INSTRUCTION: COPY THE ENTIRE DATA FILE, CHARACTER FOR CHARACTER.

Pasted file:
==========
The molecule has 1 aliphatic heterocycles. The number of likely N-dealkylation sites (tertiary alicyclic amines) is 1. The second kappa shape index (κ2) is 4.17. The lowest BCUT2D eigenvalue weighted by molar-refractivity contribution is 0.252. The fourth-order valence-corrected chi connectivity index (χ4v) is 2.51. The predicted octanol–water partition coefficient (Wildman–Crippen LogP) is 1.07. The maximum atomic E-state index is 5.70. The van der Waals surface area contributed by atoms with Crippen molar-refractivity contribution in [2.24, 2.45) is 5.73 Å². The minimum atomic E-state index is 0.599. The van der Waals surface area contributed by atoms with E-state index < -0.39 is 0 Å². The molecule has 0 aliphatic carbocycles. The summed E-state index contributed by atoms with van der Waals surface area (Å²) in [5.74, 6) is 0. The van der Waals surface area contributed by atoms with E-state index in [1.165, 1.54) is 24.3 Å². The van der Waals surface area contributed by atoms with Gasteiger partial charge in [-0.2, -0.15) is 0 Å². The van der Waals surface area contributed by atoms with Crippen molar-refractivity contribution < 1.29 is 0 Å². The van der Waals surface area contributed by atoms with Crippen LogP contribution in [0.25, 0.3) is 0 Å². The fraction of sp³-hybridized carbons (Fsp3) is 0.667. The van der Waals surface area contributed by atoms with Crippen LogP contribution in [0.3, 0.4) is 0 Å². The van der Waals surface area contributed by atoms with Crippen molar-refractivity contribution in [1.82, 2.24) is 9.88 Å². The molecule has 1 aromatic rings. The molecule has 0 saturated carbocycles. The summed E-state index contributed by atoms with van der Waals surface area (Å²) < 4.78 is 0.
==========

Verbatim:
The molecule has 1 aliphatic heterocycles. The number of likely N-dealkylation sites (tertiary alicyclic amines) is 1. The second kappa shape index (κ2) is 4.17. The lowest BCUT2D eigenvalue weighted by molar-refractivity contribution is 0.252. The fourth-order valence-corrected chi connectivity index (χ4v) is 2.51. The predicted octanol–water partition coefficient (Wildman–Crippen LogP) is 1.07. The maximum atomic E-state index is 5.70. The van der Waals surface area contributed by atoms with Crippen molar-refractivity contribution in [2.24, 2.45) is 5.73 Å². The minimum atomic E-state index is 0.599. The van der Waals surface area contributed by atoms with E-state index < -0.39 is 0 Å². The molecule has 0 aliphatic carbocycles. The summed E-state index contributed by atoms with van der Waals surface area (Å²) in [5.74, 6) is 0. The van der Waals surface area contributed by atoms with E-state index in [1.165, 1.54) is 24.3 Å². The van der Waals surface area contributed by atoms with Gasteiger partial charge in [-0.2, -0.15) is 0 Å². The van der Waals surface area contributed by atoms with Crippen molar-refractivity contribution < 1.29 is 0 Å². The van der Waals surface area contributed by atoms with Crippen LogP contribution in [0.25, 0.3) is 0 Å². The fraction of sp³-hybridized carbons (Fsp3) is 0.667. The van der Waals surface area contributed by atoms with Crippen LogP contribution in [0.3, 0.4) is 0 Å². The van der Waals surface area contributed by atoms with Crippen molar-refractivity contribution in [1.82, 2.24) is 9.88 Å². The molecule has 1 aromatic rings. The molecule has 0 saturated carbocycles. The summed E-state index contributed by atoms with van der Waals surface area (Å²) < 4.78 is 0.